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Lord Carlisle On Pope
by [?]


Lord Carlisle’s recent lecture upon Pope, addressed to an audience of artisans, drew the public attention first of all upon himself–that was inevitable. No man can depart conspicuously from the usages or the apparent sympathies of his own class, under whatsoever motive, but that of necessity he will awaken for the immediate and the first result of his act an emotion of curiosity. But all curiosity is allied to the comic, and is not an ennobling emotion, either for him who feels it or for him who is its object. A second, however, and more thoughtful consideration of such an act may redeem it from this vulgarizing taint of oddity. Reflection may satisfy us, as in the present case it did satisfy those persons who were best acquainted with Lord Carlisle’s public character, that this eccentric step had been adopted, not in ostentation, with any view to its eccentricity, but in spite of its eccentricity, and from impulses of large prospective benignity that would not suffer itself to be defeated by the chances of immediate misconstruction.

Whether advantageous, therefore, to Lord Carlisle, or disadvantageous (and in that case, I believe, most unjust), the first impressions derived from this remarkable lecture pointed themselves exclusively to the person of the lecturer–to his general qualifications for such a task, and to his possible motives for undertaking it. Nobody inquired what it was that the noble lord had been discussing, so great was every man’s astonishment that before such an audience any noble lord should have condescended to discuss anything at all. But gradually all wonder subsides–de jure, in nine days; and, after this collapse of the primary interest, there was leisure for a secondary interest to gather about the subject of the patrician lecture. Had it any cryptical meaning? Coming from a man so closely connected with the government, could it be open to any hieroglyphic or ulterior interpretations, intelligible to Whigs, and significant to ministerial partisans? Finally, this secondary interest has usurped upon what originally had been a purely personal interest. POPE! What novelty was there, still open to even literary gleaners, about him, a man that had been in his grave for one hundred and six years? What could there remain to say on such a theme? And what was it, in fact, that Lord Carlisle had said to his Yorkshire audience?

There was, therefore, a double aspect in the public interest–one looking to the rank of the lecturer, one to the singularity of his theme. There was the curiosity that connected itself with the assumption of a troublesome duty in the service of the lowest ranks by a volunteer from the highest; and, secondly, there was another curiosity connecting itself with the choice of a subject that had no special reference to this particular generation, and seemed to have no special adaptation to the intellectual capacities of a working audience.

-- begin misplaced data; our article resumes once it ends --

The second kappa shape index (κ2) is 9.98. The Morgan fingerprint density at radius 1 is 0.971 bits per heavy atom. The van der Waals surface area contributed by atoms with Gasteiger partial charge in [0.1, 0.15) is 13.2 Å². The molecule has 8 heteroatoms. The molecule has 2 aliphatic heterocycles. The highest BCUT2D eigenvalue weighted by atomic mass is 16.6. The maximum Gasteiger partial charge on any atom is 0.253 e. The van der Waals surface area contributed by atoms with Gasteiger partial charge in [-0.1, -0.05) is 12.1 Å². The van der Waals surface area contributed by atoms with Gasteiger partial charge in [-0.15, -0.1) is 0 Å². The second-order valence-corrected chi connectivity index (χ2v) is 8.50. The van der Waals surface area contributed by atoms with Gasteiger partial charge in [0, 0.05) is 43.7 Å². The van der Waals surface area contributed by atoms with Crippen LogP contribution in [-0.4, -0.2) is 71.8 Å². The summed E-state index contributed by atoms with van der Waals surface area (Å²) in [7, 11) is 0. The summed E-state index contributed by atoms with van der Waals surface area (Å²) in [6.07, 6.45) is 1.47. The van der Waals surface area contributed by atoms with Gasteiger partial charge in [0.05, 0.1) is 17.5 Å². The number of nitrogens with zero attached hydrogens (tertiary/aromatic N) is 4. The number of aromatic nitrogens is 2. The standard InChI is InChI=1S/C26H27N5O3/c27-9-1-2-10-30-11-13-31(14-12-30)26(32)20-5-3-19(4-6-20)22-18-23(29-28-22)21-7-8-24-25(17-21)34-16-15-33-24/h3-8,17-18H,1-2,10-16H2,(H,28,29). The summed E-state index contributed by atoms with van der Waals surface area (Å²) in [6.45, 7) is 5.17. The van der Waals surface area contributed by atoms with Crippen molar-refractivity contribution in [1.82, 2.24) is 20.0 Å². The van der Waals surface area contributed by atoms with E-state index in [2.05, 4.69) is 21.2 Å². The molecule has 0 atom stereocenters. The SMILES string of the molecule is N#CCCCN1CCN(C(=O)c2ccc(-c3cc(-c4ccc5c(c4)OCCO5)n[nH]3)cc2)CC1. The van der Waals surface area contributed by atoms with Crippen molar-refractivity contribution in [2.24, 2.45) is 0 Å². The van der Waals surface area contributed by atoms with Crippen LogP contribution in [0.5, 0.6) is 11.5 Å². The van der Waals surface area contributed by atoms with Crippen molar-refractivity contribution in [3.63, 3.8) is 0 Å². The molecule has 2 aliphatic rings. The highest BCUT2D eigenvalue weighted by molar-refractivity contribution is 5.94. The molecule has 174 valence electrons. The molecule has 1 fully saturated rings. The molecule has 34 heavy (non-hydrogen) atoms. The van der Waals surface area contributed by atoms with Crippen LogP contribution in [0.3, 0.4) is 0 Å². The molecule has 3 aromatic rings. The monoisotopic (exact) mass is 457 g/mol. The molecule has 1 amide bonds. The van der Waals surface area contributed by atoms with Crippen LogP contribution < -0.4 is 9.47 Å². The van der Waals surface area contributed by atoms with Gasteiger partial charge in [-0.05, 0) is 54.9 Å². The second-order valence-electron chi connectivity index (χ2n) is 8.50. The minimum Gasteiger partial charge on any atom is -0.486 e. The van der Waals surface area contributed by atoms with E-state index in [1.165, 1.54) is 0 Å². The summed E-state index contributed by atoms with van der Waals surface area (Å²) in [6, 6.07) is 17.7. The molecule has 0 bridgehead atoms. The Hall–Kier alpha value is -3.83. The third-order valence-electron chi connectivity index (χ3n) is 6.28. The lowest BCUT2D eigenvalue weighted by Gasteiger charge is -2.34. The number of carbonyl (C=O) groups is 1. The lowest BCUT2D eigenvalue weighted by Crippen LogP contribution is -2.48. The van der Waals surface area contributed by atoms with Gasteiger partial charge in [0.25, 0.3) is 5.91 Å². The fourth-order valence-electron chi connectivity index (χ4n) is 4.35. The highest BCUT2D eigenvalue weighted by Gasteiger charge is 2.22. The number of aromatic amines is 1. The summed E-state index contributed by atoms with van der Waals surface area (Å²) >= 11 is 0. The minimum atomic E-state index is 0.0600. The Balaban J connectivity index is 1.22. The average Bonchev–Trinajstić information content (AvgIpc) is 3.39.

This double aspect of the public surprise suggests a double question. The volunteer assumption by a nobleman of this particular office in this particular service may, in the eyes of some people, bear a philosophic value, as though it indicated some changes going on beneath the surface of society in the relations of our English aristocracy to our English laboring body. On the other hand, it will be regarded by multitudes as the casual caprice of an individual–a caprice of vanity by those who do not know Lord Carlisle’s personal qualities, a caprice of patriotic benevolence by those who do. According to the construction of the case as thus indicated, oscillating between a question of profound revolution moving subterraneously amongst us, and a purely personal question, such a discussion would ascend to the philosophic level, or sink to the level of gossip. The other direction of the public surprise points to a question that will interest a far greater body of thinkers. Whatever judgment may be formed on the general fact that a nobleman of ancient descent has thought fit to come forward as a lecturer to the humblest of his countrymen upon subjects detached from politics, there will yet remain a call for a second judgment upon the fitness of the particular subject selected for a lecture under such remarkable circumstances. The two questions are entirely disconnected. It is on the latter, viz., the character and pretensions of Pope, as selected by Lord Carlisle for such an inaugural experiment, that I myself feel much interest. Universally it must have been felt as an objection, that such a selection had no special adaptation to the age or to the audience. I say this with no wish to undervalue the lecture, which I understand to have been ably composed, nor the services of the lecturer, whose motives and public character, in common with most of his countrymen, I admire. I speak of it at all only as a public opportunity suddenly laid open for drawing attention to the true pretensions of Pope, as the most brilliant writer of his own class in European literature; or, at least, of drawing attention to some characteristics in the most popular section of Pope’s works which hitherto have lurked unnoticed.